13. 13. Modeling your release process and promoting builds• With the grow of application, deployment pipeline implementation becomes complex and test and release process should be modeled considering the following: • What stage a build has to go through in order to be released • What the required gates or approval are • For each gate, who has the authority to approve a build passing through that gate
  14. 14. ur release process. We discussed value stream mapping as a way to Example test and release process diagram ur release process in Chapter 5, “Anatomy of the Deployment Integration integration Acceptance QA sign-off testing sign-off testing gate testing gate User customer Operations acceptance sign-off Staging sign off-gate Production testing gate Figure 10.1 An example test and release process diagram’ve created this diagram, you can create placeholders for each partase process in the tool you use for managing deployments. Go and
  15. 15. Managing the test and release process• Model and manage deployment process• Create placeholder for each part• Used for approval of people responsible for approvals• Manage information about which builds have passed all previous stages and whether are ready for next stage. • Choose one build and press a deploy button (promotion)• Get everybody involved in the delivery process to manage their own works after promotion, pull system
  16. 16. Tools• GO • Agile Release management • http://www.thoughtworks-studios.com/go-agile-release- management• AntHill Pro (DevOps Platform) • http://www.urbancode.com/html/default.html• Other Agile management tools • IceScrum: http://www.icescrum.org/ • Jira: http://www.atlassian.com/ja/software/jira/overview
  17. 17. Test and deploy workflow• Can select which version to deploy to test environment• Prepare environment and associated infrastructure• Deploy the application’s binaries.• Configure the application• Prepare or migrate any data managed by the application• Smoke-test the deployment• Perform the testing• Approve promotion if test passed. if not, record why
  18. 18. Promoting configuration• Configuration of environment and application should be promoted• Managing promotion of configuration associated with an application is complex • Don’t want to promote all the configuration after test at SIT database or a test double of external service• One way is use smoke test to verify that you are pointing at the right things• In case of service-oriented architectures and componentized applications, all the services and components should be promoted together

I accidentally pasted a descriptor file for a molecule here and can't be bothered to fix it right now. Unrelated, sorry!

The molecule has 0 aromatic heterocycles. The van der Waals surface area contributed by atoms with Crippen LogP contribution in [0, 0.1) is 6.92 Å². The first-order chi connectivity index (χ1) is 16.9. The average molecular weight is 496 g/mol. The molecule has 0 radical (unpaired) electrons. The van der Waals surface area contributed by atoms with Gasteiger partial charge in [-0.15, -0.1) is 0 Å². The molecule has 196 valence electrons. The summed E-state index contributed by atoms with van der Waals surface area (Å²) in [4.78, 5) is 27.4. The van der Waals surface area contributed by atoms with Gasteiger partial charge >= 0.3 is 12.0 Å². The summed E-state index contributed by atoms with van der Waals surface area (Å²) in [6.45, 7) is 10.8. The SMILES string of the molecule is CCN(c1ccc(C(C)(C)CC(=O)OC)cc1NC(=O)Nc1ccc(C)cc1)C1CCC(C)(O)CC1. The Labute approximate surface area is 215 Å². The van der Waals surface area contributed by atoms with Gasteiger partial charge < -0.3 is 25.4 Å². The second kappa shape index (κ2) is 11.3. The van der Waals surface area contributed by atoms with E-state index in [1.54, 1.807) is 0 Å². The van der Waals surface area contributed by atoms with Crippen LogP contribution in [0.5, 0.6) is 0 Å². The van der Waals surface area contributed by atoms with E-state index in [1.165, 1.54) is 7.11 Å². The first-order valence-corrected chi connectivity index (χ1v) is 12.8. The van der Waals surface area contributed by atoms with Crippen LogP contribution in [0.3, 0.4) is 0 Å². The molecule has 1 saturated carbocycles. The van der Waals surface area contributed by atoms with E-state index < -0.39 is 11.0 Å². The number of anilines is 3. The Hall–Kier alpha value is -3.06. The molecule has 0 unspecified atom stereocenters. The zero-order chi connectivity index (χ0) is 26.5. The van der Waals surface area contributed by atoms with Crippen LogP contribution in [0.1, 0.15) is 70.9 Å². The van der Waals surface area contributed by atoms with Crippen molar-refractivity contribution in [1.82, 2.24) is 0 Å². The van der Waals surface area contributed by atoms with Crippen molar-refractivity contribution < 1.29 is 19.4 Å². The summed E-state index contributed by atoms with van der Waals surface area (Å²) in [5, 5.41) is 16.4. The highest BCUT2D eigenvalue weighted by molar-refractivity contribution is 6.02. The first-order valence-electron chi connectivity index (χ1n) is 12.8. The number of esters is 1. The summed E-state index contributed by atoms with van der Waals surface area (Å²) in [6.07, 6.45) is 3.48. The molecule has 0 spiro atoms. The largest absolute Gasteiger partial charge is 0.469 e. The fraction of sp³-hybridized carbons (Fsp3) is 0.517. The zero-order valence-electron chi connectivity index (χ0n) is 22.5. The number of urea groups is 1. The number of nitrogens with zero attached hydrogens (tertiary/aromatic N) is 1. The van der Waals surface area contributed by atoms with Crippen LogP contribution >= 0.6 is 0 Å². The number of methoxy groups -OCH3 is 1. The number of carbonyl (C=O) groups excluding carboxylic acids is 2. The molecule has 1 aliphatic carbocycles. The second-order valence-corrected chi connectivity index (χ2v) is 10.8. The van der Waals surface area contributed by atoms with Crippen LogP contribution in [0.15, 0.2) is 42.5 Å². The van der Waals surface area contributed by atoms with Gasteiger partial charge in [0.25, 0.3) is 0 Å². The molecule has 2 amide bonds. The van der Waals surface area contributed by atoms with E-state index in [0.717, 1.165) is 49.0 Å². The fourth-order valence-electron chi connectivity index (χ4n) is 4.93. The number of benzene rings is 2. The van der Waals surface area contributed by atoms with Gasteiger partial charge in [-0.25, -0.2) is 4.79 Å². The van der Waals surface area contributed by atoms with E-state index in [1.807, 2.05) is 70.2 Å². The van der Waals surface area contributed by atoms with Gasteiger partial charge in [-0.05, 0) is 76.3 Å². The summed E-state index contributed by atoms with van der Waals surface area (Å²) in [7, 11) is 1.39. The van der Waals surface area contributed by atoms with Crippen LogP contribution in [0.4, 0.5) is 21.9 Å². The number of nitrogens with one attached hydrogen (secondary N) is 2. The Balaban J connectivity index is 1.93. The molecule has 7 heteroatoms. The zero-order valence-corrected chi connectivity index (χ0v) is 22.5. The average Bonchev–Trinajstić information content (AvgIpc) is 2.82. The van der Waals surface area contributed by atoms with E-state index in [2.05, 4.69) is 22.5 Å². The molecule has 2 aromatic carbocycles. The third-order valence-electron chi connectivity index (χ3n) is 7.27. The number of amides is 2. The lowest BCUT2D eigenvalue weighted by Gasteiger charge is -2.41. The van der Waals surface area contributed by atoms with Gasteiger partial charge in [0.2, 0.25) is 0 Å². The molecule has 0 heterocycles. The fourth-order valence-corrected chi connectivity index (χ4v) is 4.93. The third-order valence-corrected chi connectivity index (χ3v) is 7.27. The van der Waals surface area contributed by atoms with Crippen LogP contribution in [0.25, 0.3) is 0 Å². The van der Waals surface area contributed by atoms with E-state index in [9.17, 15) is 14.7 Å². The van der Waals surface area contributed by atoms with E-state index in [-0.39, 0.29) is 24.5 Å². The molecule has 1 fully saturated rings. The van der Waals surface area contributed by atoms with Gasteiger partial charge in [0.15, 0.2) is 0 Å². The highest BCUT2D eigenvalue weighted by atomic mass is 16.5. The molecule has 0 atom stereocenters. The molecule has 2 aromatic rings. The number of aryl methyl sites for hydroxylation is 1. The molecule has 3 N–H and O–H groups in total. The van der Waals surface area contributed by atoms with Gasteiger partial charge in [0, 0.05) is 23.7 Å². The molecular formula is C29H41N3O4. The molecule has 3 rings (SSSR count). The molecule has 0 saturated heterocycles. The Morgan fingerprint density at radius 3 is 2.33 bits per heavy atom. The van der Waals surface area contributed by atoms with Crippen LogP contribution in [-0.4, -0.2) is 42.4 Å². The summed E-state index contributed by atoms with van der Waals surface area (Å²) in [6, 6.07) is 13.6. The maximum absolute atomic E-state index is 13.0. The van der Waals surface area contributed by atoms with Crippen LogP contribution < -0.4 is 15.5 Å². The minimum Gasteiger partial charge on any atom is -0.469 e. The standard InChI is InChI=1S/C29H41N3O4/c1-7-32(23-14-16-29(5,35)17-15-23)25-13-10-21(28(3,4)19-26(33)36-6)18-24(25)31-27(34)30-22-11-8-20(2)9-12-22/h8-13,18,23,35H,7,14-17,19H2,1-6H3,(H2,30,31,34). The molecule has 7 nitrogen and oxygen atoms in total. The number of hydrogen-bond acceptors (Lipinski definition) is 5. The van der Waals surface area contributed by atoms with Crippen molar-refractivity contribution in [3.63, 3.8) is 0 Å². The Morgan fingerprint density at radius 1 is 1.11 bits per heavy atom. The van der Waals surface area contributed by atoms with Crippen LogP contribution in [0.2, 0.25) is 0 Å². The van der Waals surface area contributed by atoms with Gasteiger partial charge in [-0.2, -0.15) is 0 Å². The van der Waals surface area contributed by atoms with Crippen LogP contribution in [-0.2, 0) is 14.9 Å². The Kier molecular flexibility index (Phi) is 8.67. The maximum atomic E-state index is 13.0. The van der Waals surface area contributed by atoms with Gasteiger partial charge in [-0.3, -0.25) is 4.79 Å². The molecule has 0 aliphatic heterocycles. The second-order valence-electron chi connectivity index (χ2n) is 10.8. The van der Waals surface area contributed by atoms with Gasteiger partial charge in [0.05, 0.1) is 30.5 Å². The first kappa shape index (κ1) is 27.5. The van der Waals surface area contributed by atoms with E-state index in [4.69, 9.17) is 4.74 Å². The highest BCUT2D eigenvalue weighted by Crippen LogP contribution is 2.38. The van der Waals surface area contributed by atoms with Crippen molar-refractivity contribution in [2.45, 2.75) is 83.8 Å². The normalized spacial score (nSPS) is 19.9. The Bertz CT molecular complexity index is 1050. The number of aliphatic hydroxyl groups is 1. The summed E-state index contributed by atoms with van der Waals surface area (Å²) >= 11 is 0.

19. 19. Orchestration• Environment shared between several applications • Extra care trying not to disturb the operation of any other applications in the environment • If applications depend on each other, integration testing environment is ensure the new versions of each application cooperate with each other well
  20. 20. Deployments to staging environments• Ensure your production, capacity testing, and staging environments are commissioned. In particular, on a green field project, have your production environment ready some time before the release, and deploy to it as part of your pipeline.• Have an automated process for configuring your environment, including networks, external services, and infrastructure.• Ensure the deployment process is adequately smoke-tested• Measure the warm-up period for your application. This is especially applicable if your application uses caching. Incorporate this into your deployment plan.• Test integration with external systems.You don’t want your application’s release to be the first time you run against the real external systems
  21. 21. Deployments to staging environments• If possible, get your application into its production environment well before release. If “release” can be as simple as reconfiguring some router to direct traffic from a holding page to your production environment, so much the better. This technique, known as blue-green deployment, is described a little later in this chapter.• If possible, try rolling your system out to a small group of users before you roll it out to everybody. This technique is known as canary releasing, and is also described later in this chapter• Deploy every change that passes acceptance tests to your staging environment (although not necessarily to production).
  22. 22. Rollback by redeploying previous good version• Good: • low risk if you don’t have automated rollback but deploy process • deployment process is much more well tested than rollback• Demerit • Has downtime as time of redeploy the old version is nonzero • Make it hared to debug what went wrong • May lose data created since last deployment
  23. 23. Zero-Downtime Releases• Zero-downtime release, hot deployment• Key to zero-downtime release is decoupling the various parts of release so they can happen independently as far as possible• It is easy for static resources and web-based services, but it is harder for resources like DB
  24. 24. This is one of the most powerful techniques we know for managing releases. The Blue-Green Deploymentsidea is to have two identical versions of your production environment, whichwe’ll call blue and green. Web server Application server Database server Green slice Green slice Green database Users Router Blue slice Blue slice Blue database Figure 10.2 Blue-green deployments In the example in Figure 10.2, users of the system are routed to the green envi- •ronment,Deploy to blue environment, let it warm up -> run to release a new which is the currently designated production. We want smoke tests toversion of the application. So we deploy it toversion by changing the router check it works -> move the new the blue environment, and let the configurationapplication warm up (you can do this as much as you like). This does not in anyway affect the operation of the green environment. We can run smoke tests against •the blue environment to goes wrong, change router When to green If somethings check it is working properly. back we’re ready, moving environmentto the new version is as simple as changing the router configuration to point tothe blue environment instead of the green environment. The blue environmentthus becomes production. This switchover can typically be performed in muchless than a second.